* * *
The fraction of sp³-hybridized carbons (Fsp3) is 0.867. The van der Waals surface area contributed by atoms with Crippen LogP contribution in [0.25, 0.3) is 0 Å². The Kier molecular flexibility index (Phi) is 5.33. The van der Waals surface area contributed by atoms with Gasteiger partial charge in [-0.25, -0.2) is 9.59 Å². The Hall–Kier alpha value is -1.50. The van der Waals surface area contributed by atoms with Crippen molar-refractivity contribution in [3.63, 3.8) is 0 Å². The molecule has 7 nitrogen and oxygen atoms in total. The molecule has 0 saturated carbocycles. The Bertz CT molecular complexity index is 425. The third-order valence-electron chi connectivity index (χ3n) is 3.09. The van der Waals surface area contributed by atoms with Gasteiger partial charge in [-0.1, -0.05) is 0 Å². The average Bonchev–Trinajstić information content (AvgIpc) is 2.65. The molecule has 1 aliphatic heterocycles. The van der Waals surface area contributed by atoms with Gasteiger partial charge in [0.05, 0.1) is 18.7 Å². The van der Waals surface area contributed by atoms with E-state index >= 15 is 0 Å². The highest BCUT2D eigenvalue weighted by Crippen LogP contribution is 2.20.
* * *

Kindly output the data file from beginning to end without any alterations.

The fraction of sp³-hybridized carbons (Fsp3) is 0.867. The van der Waals surface area contributed by atoms with Crippen LogP contribution in [0.25, 0.3) is 0 Å². The Kier molecular flexibility index (Phi) is 5.33. The van der Waals surface area contributed by atoms with Gasteiger partial charge in [-0.25, -0.2) is 9.59 Å². The Hall–Kier alpha value is -1.50. The van der Waals surface area contributed by atoms with Crippen molar-refractivity contribution in [3.63, 3.8) is 0 Å². The molecule has 7 nitrogen and oxygen atoms in total. The molecule has 0 saturated carbocycles. The Bertz CT molecular complexity index is 425. The third-order valence-electron chi connectivity index (χ3n) is 3.09. The van der Waals surface area contributed by atoms with Gasteiger partial charge in [-0.1, -0.05) is 0 Å². The average Bonchev–Trinajstić information content (AvgIpc) is 2.65. The molecule has 1 aliphatic heterocycles. The van der Waals surface area contributed by atoms with Gasteiger partial charge in [0.05, 0.1) is 18.7 Å². The van der Waals surface area contributed by atoms with E-state index >= 15 is 0 Å². The highest BCUT2D eigenvalue weighted by Crippen LogP contribution is 2.20.